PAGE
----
The Nanny Diaries (2007) dir. Shari Springer Berman, Robert Pulcini
Starring: Scarlett Johanson, Laura Linney, Chris Evans, Alicia Keys, Paul Giamatti
From the team who brought you "American Splendor" has unfortunately also brought you the “The Nanny Diaries” - new to DVD this week. These two films couldn’t be more divergent. While “American Splendor” was creative, clever and inspired, “The Nanny Diaries” is uninspired, bland and derivative and a shameless retread of “The Devil Wears Prada”. And my wife tells me the book wasn't even that good, so why make a movie about it?
Scarlett Johanson plays Annie Braddock, a recent university graduate who is feeling the pressure of jumping into the working world. With a business degree and a minor in anthropology Braddock is a smart gal who narrates her story with intellectual self-awareness. But instead of following her passion for science she attempts to make it in business. Her first interview is a disaster. In the aftermath, fate lands in her lap when she rescues a young boy from being hit by a speedy bicyclist in Central Park. The boy’s mother Mrs. X (Laura Linney) when introduced to Annie, mistakes her name as “Nanny” and offers her a job as the Nanny for her boy, Grayer (a ridiculous name).
Annie goes with the flow and becomes a fulltime Nanny. The pay is good, but her life soon becomes consumed by the idiosyncratic whims of her upper class twit mother. Annie is ashamed by her job and hides it from her disapproving mother. Her best friend Lynette (Alicia Keys) is caught in the act of deception as well, and as a result steadily loses her friendship. Annie’s only solace is her burgeoning faux-parentship with Grayer and a new relationship with the “Harvard Hottie” in her building (Chris Evans). Eventually the building blocks of deception will come crashing down on Annie’s head. But of course she survives and lives happily ever after.
I guess the hook of this film is to get Laura Linney do her take on the Miranda Priestly character from “The Devil Wears Prada”. I assumed Annie would be subject to a series of ridiculous tasks and demeaning errands. Indeed Annie slaves herself to Mrs. X and she becomes depressed very quickly. But there’s a fundamental problem with this scenario. In “The Devil Wears Prada” Anne Hathaway’s character took the job because she felt it was a step up in her career – a sacrifice everyone has to make in the fashion business. Therefore there was an end goal. But with “Nanny Dairies” I could not figure out why she would take the job. Perhaps it’s fear of moving forward in one’s career, which indeed is hinted at with the interview scene. But it was only one interview which she walks out on. Annie never even tries anthropology. Does Annie do it for the money? I don’t think so. We never see her revel in the new cash. In fact, Annie is given a pathetic guest room to stay in Mrs. X’s building. So there are no perks or benefits for Annie to weigh against her depressing job.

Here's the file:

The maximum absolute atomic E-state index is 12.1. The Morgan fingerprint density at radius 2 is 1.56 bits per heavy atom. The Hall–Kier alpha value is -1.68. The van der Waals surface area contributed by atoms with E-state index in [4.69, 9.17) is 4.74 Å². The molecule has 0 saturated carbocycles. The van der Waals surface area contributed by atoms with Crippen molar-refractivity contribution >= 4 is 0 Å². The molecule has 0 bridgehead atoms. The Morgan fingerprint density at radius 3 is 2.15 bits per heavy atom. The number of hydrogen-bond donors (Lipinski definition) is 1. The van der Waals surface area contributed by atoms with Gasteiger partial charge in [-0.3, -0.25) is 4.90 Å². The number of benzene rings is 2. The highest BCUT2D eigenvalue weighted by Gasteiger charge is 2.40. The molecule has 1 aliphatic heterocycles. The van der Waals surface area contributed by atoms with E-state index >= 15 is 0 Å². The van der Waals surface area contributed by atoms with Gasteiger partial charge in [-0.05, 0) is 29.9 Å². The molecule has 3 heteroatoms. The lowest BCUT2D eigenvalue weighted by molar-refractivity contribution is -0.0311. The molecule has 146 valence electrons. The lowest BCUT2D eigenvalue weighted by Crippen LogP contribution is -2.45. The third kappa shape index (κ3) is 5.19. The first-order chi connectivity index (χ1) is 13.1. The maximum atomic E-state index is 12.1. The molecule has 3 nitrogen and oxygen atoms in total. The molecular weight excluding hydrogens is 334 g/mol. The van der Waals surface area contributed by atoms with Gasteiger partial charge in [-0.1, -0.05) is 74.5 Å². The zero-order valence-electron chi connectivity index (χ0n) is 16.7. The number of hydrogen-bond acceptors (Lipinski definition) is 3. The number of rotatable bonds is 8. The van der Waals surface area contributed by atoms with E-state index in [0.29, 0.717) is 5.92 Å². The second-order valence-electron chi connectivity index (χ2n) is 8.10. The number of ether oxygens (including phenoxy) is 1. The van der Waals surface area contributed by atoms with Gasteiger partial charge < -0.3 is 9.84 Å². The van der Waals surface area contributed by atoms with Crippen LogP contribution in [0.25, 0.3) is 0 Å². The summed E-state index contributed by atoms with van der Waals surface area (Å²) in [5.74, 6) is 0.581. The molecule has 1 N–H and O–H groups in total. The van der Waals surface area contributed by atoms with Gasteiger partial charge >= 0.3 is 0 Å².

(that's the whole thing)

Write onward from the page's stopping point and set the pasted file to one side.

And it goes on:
Two great actors are wasted with underrealized characters. Laura Linney has nothing to work with, and is continually straining to make something of her character. Paul Giamatti sporting a ridiculous red hair-dye job is given the clichéd cardboard cut out of a husband to Mrs. X. His identity is hidden from us conspicuously by newspapers and doors for his first few appearances on screen. I thought this would be a running gag – that we never get to see Mr. X. But sadly they do reveal Paul Giamatti as the husband, but unfortunately the reveal amounts to nothing. Mr. X. is your typical reprehensible alpha male shit who sleeps around, emotionally abuses his wife and is absent in raising his boy. They could have gotten Billy Zane for a quarter of the price.
Berman and Pulcini’s only saving grace is their clever use of the anthropology metaphors. At the beginning we see Annie moving through a natural history museum deconstructing the various personalities we will see in the film. For example we see Laura Linney as a wax figure in the display entitled – ‘the socialite’. But by the end I realized they were just stealing this voiceover/metaphor technique from a superior source – “Sex and the City”.
Since this is their first dramatic feature since “American Splendor” I hope they got paid well, because this film will not further their careers. Leave the pulpy summer beach novels for Garry Marshall. Harvey Pekar would certainly not approve.